Home Finance Insurance A guide to insurance in Spain
Last update on December 02, 2019

Find out which types of insurance in Spain is mandatory, and what extra coverage you need to protect your lifestyle and family while living in Spain.

Knowing which insurances are mandatory in Spain and tackling the paperwork to get Spanish insurance can be a challenge for those relocating to the country.

This article offers an introduction to insurance in Spain for expats, including information about what the law requires and what you might need in addition to the compulsory Spanish insurances. Sections include:

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Overview of Spanish insurance

The Spanish insurance market ranks among the top 15 in the world. The value of premiums taken out in Spain in 2018 was €64.4 million, which is a 1.5% increase on the previous year.

The most popular types of insurance in Spain are car insurance, health insurance and life insurance. Multi-risk home insurance covering building, contents and liability is also popular.

Insurance companies in Spain are regulated by the Directorate-General for Insurance and Pension Funds (Direccion General de Seguros y Fondos de Pensiones – DGSFP), which is part of the Ministry of Economy and Business. Around 98% of Spanish insurance companies in Spain are members of the Spanish Association of Insurers (Asociacion Empresarial del Seguro – UNESPA).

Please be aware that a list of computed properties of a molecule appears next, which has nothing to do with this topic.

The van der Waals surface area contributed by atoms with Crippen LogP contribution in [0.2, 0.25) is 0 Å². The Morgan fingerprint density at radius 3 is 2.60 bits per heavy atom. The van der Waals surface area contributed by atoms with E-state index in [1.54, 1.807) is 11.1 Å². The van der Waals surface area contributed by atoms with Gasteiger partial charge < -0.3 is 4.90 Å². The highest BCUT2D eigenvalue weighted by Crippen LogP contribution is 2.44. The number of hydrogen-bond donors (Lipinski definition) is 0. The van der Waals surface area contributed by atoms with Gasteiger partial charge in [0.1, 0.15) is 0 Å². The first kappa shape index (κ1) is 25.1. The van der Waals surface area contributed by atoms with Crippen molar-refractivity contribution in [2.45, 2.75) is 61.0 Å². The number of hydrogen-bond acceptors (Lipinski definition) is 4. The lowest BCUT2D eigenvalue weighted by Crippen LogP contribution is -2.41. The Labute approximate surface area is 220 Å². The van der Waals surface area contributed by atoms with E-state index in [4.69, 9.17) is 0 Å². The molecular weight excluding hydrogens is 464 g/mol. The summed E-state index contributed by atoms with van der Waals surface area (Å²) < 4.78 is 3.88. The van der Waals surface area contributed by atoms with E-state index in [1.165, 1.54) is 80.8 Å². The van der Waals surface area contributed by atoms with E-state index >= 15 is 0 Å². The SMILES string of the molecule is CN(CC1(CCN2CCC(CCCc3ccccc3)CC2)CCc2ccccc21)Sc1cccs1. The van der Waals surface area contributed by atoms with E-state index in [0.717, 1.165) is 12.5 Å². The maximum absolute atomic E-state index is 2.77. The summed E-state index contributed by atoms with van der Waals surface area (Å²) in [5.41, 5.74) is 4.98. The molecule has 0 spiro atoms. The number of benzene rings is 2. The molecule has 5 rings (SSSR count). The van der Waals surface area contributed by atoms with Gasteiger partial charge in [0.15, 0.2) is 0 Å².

You can see a list of popular expat insurance companies in Spain in the Expatica company directory.

Which insurance in Spain is legally required?

Car insurance

Spanish law requires a minimum level of car insurance, called seguro a terceros. This covers damage to third parties, fire and theft. If you want comprehensive insurance, you should opt for seguro a todo riesgo, which will cover damage to your car, the other car and other matters arising.

Lower monthly payments may be available if you have proof you haven’t made a claim for several years and/or are willing to pay a higher excess (franquicia). In some cases, you might be able to present your accident or insurance history from your previous country of residence.

To drive in Spain, you may need to get a Spanish driver’s licence once you are a resident. Additionally, you will need to learn the road rules for driving and parking in Spain.

Most vehicles require insurance to operate legally, including trucks, RVs, motorbikes, scooters, boats and planes. However, bicycles do not need insurance.

Health insurance

Spain has a state-run healthcare program, which provides free healthcare to all residents. If you qualify to access the state system as a resident, it will be covered by your mandatory social security contributions.

Many expats choose to add optional private health insurance to their budget. The benefits of this include greater choice and shorter waiting times.